The E&P industry is clearly at a crossroads, and boards and management teams need to be held accountable for creating shareholder value over a cycle if they want long-term investors to buy their stocks. As I stated earlier, I believe there is truly a unique opportunity for the E&P sector to generate returns not only above current levels, but higher than their historical norms — if the proper actions are taken by the boards and CEOs of these companies. We all like growth, but it must be profitable growth.

Because of the advent of technologies that have expanded access to shale gas, the E&P industry has visibility into reserves that will allow them to balance production growth and cash flow growth while distributing cash to shareholders in the form of buybacks and dividends. Hopefully in the upcoming year, the boards of these companies will question the value proposition they owe their shareholders and start incentivizing management teams to generate 1) incremental rates of return on total corporate capital, 2) free cash flow, and 3) less issuance of debt and equity. This would lead to lower — but more pragmatic — levels of production growth.

Investors and management teams can all win if these companies start to be managed more responsibly from a capital standpoint. If these steps are taken, I believe this is an industry that can become investable over a full market cycle and offer investors attractive returns.


Generated by readers, the comments included herein do not reflect the views and opinions of Rigzone. All comments are subject to editorial review. Off-topic, inappropriate or insulting comments will be removed.

Micah Pingley  |  September 26, 2017
I am empathetic to this economic lookback paradox. Did any of the companies in that table incentivize short term cash flow to firm up existing credit through high ROR incremental projects? If so, wouldnt that be a prudent strategy and also a key message to shareholders?
Clay  |  September 26, 2017
This is essentially the same argument that the Anadarko CEO made to the investment community this past summer. His point was that the investment community rewards putting barrels on the books (proven reserves) and not rewarding efficient, low cost reserves. So whose fault is it? Is it the investment community or the BODs that establish compensation models? There has to be an opportunity for a savvy investor who recognizes this, but unfortunately, I havent yet figured out how to take advantage of it.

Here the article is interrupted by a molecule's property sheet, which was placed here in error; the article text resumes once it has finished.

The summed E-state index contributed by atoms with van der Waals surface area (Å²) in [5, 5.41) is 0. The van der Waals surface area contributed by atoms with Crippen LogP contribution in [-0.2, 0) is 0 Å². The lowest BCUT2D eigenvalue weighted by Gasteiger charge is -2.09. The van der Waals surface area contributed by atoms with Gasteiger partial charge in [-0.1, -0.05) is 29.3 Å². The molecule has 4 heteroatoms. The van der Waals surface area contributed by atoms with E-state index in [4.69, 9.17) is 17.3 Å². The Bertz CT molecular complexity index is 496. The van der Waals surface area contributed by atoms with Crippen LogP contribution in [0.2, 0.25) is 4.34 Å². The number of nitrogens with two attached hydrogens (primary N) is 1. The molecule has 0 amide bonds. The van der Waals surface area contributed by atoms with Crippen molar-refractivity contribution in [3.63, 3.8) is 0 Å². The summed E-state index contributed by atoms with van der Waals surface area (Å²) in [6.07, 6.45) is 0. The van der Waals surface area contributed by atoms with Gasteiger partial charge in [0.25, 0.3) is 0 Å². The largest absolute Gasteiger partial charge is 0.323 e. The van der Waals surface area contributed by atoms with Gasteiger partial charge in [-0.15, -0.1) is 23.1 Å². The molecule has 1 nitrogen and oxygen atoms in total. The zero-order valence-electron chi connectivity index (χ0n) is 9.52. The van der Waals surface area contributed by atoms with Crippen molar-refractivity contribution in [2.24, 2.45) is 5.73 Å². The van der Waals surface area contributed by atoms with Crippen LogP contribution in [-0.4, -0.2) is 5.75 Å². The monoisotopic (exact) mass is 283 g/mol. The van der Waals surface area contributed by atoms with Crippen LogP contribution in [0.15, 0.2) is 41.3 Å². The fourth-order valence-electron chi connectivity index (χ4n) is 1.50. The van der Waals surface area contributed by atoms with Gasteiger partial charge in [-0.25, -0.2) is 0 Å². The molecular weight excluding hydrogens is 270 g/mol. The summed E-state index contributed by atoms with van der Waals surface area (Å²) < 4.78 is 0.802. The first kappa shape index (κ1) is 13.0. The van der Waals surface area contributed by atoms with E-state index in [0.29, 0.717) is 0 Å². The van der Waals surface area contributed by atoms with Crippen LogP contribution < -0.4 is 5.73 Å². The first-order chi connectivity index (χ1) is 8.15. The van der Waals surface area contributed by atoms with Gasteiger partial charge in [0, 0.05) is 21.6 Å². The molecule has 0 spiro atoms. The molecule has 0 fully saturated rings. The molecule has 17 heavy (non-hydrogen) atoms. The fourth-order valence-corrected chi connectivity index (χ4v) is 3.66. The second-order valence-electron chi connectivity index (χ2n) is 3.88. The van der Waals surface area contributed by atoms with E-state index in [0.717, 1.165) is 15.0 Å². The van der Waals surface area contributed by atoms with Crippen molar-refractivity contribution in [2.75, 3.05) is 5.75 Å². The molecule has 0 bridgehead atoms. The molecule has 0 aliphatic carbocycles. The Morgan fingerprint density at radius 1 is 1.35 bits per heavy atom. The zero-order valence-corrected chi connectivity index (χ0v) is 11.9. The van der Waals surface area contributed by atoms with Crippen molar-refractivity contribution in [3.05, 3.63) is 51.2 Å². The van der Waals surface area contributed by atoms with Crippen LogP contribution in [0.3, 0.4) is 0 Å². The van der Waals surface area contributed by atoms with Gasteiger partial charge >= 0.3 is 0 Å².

John Tan  |  September 26, 2017
The context of this article focuses on American E&P companies that largely produces for American consumption. The revenue from downstream consumption patterns are also heavily constrained by governmental fiscal policies that favor consumers. To wit, people outside America by and large pay much more for their gasoline purchases and other energy usages. The pricing structure is an obvious factor which ties the hands of E&P companies.
LARRY CARPENTER  |  September 25, 2017
Amen! The other cost that is many times not included in the investment efficiency discussion is the G&A cost of the enterprise. Long ago a wise man reminded me that you dont pay off your debt with discounted dollars, you pay it with actual future revenues. That is why one must consider dollar for dollar return on investment as well as rate of return.
Tony Dyson  |  September 25, 2017
One would think that Mr. Holts article would be too basic to be of interest in a discussion of investment decisions. On the contrary, the article is spot on, the industry has lost sight of the endgame which is to provide a profitable vehicle for investor money. It is certainly a changed decision tree that doesnt necessarily include the cost of entry into the return calculations of a new investment prospect. One apparent suggestion is that the upfront costs of entry are more than offset by the cash-out value of the prospect after the initial development has multiplied the core value of the prospect. This is fine if all prospects are routinely profitable, which we dont see to be happening.